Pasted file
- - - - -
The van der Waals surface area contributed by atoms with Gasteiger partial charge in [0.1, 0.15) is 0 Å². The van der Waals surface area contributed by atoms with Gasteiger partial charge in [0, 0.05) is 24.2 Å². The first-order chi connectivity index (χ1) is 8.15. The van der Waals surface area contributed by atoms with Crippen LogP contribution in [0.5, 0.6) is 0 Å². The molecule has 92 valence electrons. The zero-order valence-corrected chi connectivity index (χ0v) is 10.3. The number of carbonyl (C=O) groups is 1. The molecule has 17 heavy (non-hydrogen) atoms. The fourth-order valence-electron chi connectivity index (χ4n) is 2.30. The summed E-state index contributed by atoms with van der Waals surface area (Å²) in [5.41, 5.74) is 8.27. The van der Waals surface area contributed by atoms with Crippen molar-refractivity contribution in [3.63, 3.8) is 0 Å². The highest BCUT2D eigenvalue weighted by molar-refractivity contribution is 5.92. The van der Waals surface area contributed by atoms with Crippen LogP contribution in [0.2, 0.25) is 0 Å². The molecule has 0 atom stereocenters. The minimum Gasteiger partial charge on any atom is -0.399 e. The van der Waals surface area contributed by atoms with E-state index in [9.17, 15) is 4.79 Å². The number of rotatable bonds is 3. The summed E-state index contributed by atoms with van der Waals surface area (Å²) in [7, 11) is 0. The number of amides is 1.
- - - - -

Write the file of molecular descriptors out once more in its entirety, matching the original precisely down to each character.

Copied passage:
The van der Waals surface area contributed by atoms with Gasteiger partial charge in [0.1, 0.15) is 0 Å². The van der Waals surface area contributed by atoms with Gasteiger partial charge in [0, 0.05) is 24.2 Å². The first-order chi connectivity index (χ1) is 8.15. The van der Waals surface area contributed by atoms with Crippen LogP contribution in [0.5, 0.6) is 0 Å². The molecule has 92 valence electrons. The zero-order valence-corrected chi connectivity index (χ0v) is 10.3. The number of carbonyl (C=O) groups is 1. The molecule has 17 heavy (non-hydrogen) atoms. The fourth-order valence-electron chi connectivity index (χ4n) is 2.30. The summed E-state index contributed by atoms with van der Waals surface area (Å²) in [5.41, 5.74) is 8.27. The van der Waals surface area contributed by atoms with Crippen molar-refractivity contribution in [3.63, 3.8) is 0 Å². The highest BCUT2D eigenvalue weighted by molar-refractivity contribution is 5.92. The van der Waals surface area contributed by atoms with Crippen LogP contribution in [0.2, 0.25) is 0 Å². The molecule has 0 atom stereocenters. The minimum Gasteiger partial charge on any atom is -0.399 e. The van der Waals surface area contributed by atoms with E-state index in [9.17, 15) is 4.79 Å². The number of rotatable bonds is 3. The summed E-state index contributed by atoms with van der Waals surface area (Å²) in [7, 11) is 0. The number of amides is 1.